In this figure PPF 1 is the original PPF and it shifts to PPF 2 when z

In this figure ppf 1 is the original ppf and it

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In this figure PPF 1 is the original PPF and it shifts to PPF 2 when z increases from z 1 to z 2 . The initial equilibrium input is at point A, and the final equilibrium is at point B after z increases. The equation for PPF 2 is given by C = z 2 F(K, h – l) – G. Now consider constructing an artificial PPF, called PPF 3 , which is obtained by shifting PPF 2 downwards by a constant amount. The equation is given by C = z 2 F(K, h – l) – G –C 0. Here,
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C0 is a constant that is large enough so that PPF3 is just tangent to the initial indifference curve I1. What we are doing here is taking consumption away from the representative consumer to obtain the pure substitution effect of an increase in z. The substitution effect is the movement from D to B. The substitution effect is for consumption to increase and leisure to decrease, so that hours worked increases. The income effect is for both consumption and leisure to increase, consumption must increase as both goods are normal goods, but leisure may increase or decrease due to opposing income and substitution effects. Why must the real wage increase in moving from A to B, even if the quantities of leisure and employment rise or fall? Firstly, the substitution effect involves an increase in MRS l, c (the indifference curve becomes steeper) in moving along the indifference curve from A to D. Secondly, because PPF 2 is just PPF 3 shifted by a fix amount, the slope of PPF 2 is the same as the slope of PPF 3 for each quantity of leisure. As the quantity of leisure is higher at point B than at point D, the PPF is steeper at B than at D, and so MRS l, c also increases in moving from D to B. Thus the real wage, which is equal to the marginal rate of substitution in equilibrium, must be higher in equilibrium when z is higher. The increase in total factor production causes an increase in the marginal productivity of labour, which increases the demand for labour by firms, driving up the real wage. Workers now have more income given the hours worked, and they spend the increased income on consumption goods. Because they are offsetting income and substitution effects on the quantity of labour supplied, hours worked may increase or decrease. An important feature of the increase in total factor productivity is that the welfare of the representative consumer must increase. Therefore, the representative consumer must consume on a higher indifference curve when z increases. As a result, increases in total factor productivity unambiguously increase the aggregate standard of living.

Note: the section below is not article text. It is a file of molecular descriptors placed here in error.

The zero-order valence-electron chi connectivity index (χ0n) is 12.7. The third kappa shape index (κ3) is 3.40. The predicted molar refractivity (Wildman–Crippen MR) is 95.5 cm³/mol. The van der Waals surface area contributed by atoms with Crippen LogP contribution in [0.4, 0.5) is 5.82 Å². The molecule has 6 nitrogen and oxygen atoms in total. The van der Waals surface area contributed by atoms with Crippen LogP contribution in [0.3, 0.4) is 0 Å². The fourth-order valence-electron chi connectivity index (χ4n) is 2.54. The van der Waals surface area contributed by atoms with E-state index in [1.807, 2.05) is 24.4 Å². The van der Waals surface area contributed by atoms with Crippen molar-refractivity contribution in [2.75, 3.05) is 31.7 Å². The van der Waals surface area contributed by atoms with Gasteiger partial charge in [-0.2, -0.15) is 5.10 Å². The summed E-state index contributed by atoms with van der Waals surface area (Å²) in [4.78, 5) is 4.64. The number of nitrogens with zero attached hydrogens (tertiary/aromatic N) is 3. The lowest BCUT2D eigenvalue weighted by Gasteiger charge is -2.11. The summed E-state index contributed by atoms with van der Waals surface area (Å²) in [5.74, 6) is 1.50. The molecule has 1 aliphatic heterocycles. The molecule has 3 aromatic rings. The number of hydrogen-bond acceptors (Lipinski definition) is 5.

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A Simplified One-Period Model with Proportional Income Taxation We use this model to study the incentive effects of the income tax, and to derive the “Laffer curve”. In this section we modify the model by including proportional tax on wage income, instead of a lump sum tax. This tax will then distort the labour supply decision, and the competitive equilibrium will not be Pareto optimal.
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